I had already composed this post in my mind 5,000 times and decided that these thoughts were so profound, so special, that they had to be shared with you now. I am, of course, talking about the Netflix movie The Knight Before Christmas, about a time-traveling Knight played by Josh Whitehouse, who inexplicably goes from 1300s England to 2019 Ohio, which happens more than you’d expect. Ohio is a hotbed for time-traveling activity. Just ask Halle Berry (bet you didn’t know she was from Ohio.) Oh, did I mention that Vanessa Hudgens is there, also, in 2019? I feel like I didn’t but now I did, so you have your bases covered. Obviously love ensues because that’s what happens in these sorts of movies.
As someone who prides themselves on being an expert in time travel, I have a few bones to pick with this movie, and a few kudos to give as well, because they did do some things right.
First, let’s get to what’s wrong.
Knights Aren’t Like That
Let’s discuss Sir Cole (who I thought most of the time was being referred to as Sir Cool and I was down for that and kind of wished it was my nickname, too.) One of the first things he does when he encounters Brooke once he’s in modern-day is to ask to take a damn bath. Uh, what?
Per my friends over at Ancient History Encyclopedia, that really wasn’t a thing for people in 14th century England:
Indeed, with baths seen as a luxury given the cost of fuel to heat the water, monks, for example, were typically prohibited from taking more than two or three baths in a year.
I also, sincerely doubt, Sir Cole would have such great teeth, either.
Furthermore, Sir Cole probably wouldn’t have had such…refined manners, let’s say, as a Medieval-ologist explains (that’s totally a word, and not something I just made up, btw):
Kaeuper says few medieval texts describing chivalry warned against burning or looting towns or raping common women. That style of warfare was still endemic during the Hundred Years’ War of the 14th and 15th centuries, when England and France fought each other, laying waste to the countryside.
So basically, if you ever find yourself coming across a handsome, pleasant smelling dude who is being nice to you and says he’s a knight, he’s probably faking being a time traveler, you’re dealing with a Bill and Ted situation where he may have come from the past but he’s probably from the present (or future,) or he’s trying to sell you discount tickets to Medieval Times. However, if you come across a dude with terrible teeth, stinks a lot, and is trying to burn the 7-11 down while screaming about heretics and slatterns, chances are he is a time traveler, and you should go ahead and try to fall in love with him as the movie encourages.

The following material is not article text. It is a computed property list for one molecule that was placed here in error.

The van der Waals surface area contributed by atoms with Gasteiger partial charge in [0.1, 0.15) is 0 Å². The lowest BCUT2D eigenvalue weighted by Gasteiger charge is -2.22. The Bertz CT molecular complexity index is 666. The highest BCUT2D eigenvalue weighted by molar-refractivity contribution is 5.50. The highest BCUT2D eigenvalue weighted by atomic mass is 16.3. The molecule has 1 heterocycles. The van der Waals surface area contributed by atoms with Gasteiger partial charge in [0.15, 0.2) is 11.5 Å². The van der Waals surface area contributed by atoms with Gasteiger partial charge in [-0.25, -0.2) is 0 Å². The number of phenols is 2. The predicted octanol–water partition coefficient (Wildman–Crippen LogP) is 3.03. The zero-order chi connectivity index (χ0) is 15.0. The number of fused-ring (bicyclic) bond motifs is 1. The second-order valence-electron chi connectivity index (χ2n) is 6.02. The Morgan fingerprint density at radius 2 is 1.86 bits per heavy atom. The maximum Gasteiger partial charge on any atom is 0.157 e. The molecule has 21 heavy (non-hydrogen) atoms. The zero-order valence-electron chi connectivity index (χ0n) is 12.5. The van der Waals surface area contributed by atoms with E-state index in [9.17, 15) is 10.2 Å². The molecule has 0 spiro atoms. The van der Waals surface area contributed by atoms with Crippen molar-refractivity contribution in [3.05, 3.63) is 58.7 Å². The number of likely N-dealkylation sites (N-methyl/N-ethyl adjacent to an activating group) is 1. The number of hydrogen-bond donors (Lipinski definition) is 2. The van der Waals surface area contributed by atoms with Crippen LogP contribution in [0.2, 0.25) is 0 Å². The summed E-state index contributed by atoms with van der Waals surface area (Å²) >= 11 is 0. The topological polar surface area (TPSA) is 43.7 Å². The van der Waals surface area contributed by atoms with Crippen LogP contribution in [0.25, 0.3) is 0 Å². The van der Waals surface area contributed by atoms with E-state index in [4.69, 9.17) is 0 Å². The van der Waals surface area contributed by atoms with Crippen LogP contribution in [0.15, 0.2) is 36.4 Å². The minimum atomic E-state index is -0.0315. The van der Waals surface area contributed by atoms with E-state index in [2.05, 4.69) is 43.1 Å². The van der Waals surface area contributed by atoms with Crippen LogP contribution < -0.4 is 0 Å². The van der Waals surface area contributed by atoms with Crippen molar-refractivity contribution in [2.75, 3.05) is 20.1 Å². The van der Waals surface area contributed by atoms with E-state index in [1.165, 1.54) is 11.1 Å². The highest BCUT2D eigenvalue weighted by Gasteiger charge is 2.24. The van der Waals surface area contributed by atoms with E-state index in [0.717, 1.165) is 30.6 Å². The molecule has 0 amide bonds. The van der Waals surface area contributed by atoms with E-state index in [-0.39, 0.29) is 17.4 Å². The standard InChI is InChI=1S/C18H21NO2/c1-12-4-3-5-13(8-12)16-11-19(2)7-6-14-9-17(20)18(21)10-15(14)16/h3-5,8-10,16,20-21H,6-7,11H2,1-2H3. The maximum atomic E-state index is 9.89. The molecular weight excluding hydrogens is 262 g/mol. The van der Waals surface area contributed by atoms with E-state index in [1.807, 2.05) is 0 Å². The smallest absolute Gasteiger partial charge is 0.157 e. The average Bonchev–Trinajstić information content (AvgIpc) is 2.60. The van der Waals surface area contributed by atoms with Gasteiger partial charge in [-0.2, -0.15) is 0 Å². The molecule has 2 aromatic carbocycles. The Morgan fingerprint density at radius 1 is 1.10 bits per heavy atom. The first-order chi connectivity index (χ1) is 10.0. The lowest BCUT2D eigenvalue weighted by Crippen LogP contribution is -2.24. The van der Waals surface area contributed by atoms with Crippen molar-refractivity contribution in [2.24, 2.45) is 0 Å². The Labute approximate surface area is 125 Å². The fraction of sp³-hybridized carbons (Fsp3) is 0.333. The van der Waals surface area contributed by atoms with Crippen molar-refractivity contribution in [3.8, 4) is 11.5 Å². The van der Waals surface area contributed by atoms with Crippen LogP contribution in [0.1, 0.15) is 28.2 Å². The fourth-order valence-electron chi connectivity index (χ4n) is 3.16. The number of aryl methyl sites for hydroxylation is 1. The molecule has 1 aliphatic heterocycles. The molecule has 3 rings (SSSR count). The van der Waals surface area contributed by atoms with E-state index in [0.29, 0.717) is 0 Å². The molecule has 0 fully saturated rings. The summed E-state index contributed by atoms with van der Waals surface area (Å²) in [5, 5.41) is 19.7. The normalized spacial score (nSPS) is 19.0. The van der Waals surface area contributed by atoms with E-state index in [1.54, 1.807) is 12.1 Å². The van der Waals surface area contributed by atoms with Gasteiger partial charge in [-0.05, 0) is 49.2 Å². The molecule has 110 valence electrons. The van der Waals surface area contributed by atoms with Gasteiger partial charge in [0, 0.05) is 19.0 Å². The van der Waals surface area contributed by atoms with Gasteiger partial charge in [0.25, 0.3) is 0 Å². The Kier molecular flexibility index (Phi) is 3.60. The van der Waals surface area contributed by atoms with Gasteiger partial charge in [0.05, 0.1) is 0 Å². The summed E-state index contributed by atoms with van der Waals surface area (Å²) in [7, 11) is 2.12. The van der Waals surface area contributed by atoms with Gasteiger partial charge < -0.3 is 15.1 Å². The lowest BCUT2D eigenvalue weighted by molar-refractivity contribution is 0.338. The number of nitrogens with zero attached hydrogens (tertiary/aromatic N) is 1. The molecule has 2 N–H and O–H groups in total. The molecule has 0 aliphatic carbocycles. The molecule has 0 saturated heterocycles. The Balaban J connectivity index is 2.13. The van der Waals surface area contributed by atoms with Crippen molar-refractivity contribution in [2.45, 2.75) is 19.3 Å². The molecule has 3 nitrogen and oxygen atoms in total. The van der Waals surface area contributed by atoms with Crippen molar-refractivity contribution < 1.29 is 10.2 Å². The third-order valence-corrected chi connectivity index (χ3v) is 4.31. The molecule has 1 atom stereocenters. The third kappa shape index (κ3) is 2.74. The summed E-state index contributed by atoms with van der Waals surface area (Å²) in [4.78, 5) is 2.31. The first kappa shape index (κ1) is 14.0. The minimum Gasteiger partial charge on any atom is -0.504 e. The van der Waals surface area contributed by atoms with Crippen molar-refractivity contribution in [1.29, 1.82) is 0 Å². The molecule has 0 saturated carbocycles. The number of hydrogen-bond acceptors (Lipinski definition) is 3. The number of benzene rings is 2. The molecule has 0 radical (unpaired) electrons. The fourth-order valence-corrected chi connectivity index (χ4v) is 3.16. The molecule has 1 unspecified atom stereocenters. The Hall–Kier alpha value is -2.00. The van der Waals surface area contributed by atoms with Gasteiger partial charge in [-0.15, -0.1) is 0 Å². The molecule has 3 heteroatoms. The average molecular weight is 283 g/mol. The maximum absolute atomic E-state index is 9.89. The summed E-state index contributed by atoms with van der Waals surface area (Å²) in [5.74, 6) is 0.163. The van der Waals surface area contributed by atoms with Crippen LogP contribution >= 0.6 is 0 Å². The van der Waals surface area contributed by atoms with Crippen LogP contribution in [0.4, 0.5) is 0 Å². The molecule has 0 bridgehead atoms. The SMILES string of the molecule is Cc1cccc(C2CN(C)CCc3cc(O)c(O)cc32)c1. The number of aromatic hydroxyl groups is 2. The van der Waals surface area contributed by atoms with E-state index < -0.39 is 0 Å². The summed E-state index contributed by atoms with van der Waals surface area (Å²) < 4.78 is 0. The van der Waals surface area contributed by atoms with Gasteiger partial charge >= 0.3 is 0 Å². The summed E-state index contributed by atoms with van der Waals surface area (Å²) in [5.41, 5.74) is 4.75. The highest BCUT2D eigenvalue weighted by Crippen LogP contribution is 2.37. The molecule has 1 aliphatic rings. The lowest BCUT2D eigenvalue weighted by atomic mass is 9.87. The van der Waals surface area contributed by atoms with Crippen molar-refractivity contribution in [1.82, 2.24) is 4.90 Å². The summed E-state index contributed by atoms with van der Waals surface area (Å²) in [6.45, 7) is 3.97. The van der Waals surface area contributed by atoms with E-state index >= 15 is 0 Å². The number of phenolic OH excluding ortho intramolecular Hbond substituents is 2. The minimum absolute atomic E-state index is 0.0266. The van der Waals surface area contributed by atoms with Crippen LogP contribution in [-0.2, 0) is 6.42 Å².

Old Ladies in the Woods Are Like That
Look, I’m about to give you some very good advice, so please listen carefully. You should never, ever, ever be rude to old people in the woods. Like, ever. Chances are, they are magical beings who can one hundred percent make your life a living hell, or make you travel in time. That’s just science.
Furthermore, this ethos needs to extend to animals you encounter in the woods, too. I can’t tell you how often I’ve encountered the prince of frogs while wandering the forrest, who offered me magic beans in exchange for a favor. You never want to piss the prince of any animal kind off, because they can make your life miserable. Trust me on this one.
Personally, I think The Knight Before Christmas moved the discourse about old people in the woods being magical and what not ahead more than any other film this year—and that’s something we should seriously be talking about because it can save lives (and hearts), people.
Anyway, if you’re looking for verisimilitude in your time-traveling knight movies, you need to look elsewhere from this film, but if you’re looking for an accurate depiction of what it’s like to run into an old lady in the woods and have her be a magical being, this is absolutely the film you need this holiday season. Just remember to take a lot of notes, you’ll want to revisit this subject time and time again.
Header Image Source: Netflix